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From our State Capitol in Lansing to the U.S. Capitol in Washington, DC, WKAR is committed to explaining how the actions of lawmakers are affecting Michiganders. Political and government reporter Abigail Censky leads this section. There are also stories from Capitol correspondents Cheyna Roth, Rick Pluta and the Associated Press. As the 2020 presidential race begins, look here for reports on the role Michigan will play in electing or re-electing the president.

Shop Owners Vent About Gov. Whitmer's Ban On Flavored Vapes

vaping products
Cheyna Roth

Vape shop owners and advocates expressed their frustrations Thursday with an upcoming state ban on flavored vaping products.           

The state Legislature can’t stop Governor Gretchen Whitmer from instituting a ban on flavored vaping products but it decided to hold a hearing anyway.

Whitmer announced the ban last week. She said it’s to protect children’s health.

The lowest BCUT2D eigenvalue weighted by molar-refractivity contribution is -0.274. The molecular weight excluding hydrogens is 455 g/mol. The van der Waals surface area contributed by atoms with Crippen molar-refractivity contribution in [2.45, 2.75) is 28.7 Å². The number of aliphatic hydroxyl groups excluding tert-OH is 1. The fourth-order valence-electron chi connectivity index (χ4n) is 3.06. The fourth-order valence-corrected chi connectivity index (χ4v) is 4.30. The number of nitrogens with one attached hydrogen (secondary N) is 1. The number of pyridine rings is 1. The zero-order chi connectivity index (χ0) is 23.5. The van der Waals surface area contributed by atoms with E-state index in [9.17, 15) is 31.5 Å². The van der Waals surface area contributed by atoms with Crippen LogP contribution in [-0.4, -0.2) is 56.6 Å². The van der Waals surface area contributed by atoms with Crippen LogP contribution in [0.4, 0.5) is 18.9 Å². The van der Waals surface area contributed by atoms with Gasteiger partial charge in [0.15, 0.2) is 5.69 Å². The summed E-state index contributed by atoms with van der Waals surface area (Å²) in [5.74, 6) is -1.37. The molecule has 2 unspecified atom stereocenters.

But shop owners say the ban will put them out of business and take away a valuable tool to help people stop smoking.

Marc Slis said flavored vaping was the only way he could quit smoking, now he owns 906 Vapor in the Upper Peninsula.

“You won’t just be banning flavors," said Slis. "You’ll be banning a lifesaving industry from this state. Guaranteed.”

Whitmer’s administration is still working on the details of these emergency rules. They would be in effect for six months.

The federal government will act to ban thousands of flavors used in e-cigarettes, President Donald Trump said Wednesday.


The surprise White House announcement could remake the multibillion-dollar vaping industry, which has been driven by sales of flavored nicotine formulas such as "grape slushie" and "strawberry cotton candy."


The Food and Drug Administration will develop guidelines to remove from the market all e-cigarette flavors except tobacco, Health and Human Services Secretary Alex Azar told reporters during an Oval Office appearance with the president, first lady Melania Trump and the acting FDA commissioner, Ned Sharpless.

Before becoming the newest Capitol reporter for Michigan Public Radio Network, Cheyna Roth was an attorney. She spent her days fighting it out in court as an assistant prosecuting attorney for Ionia County.
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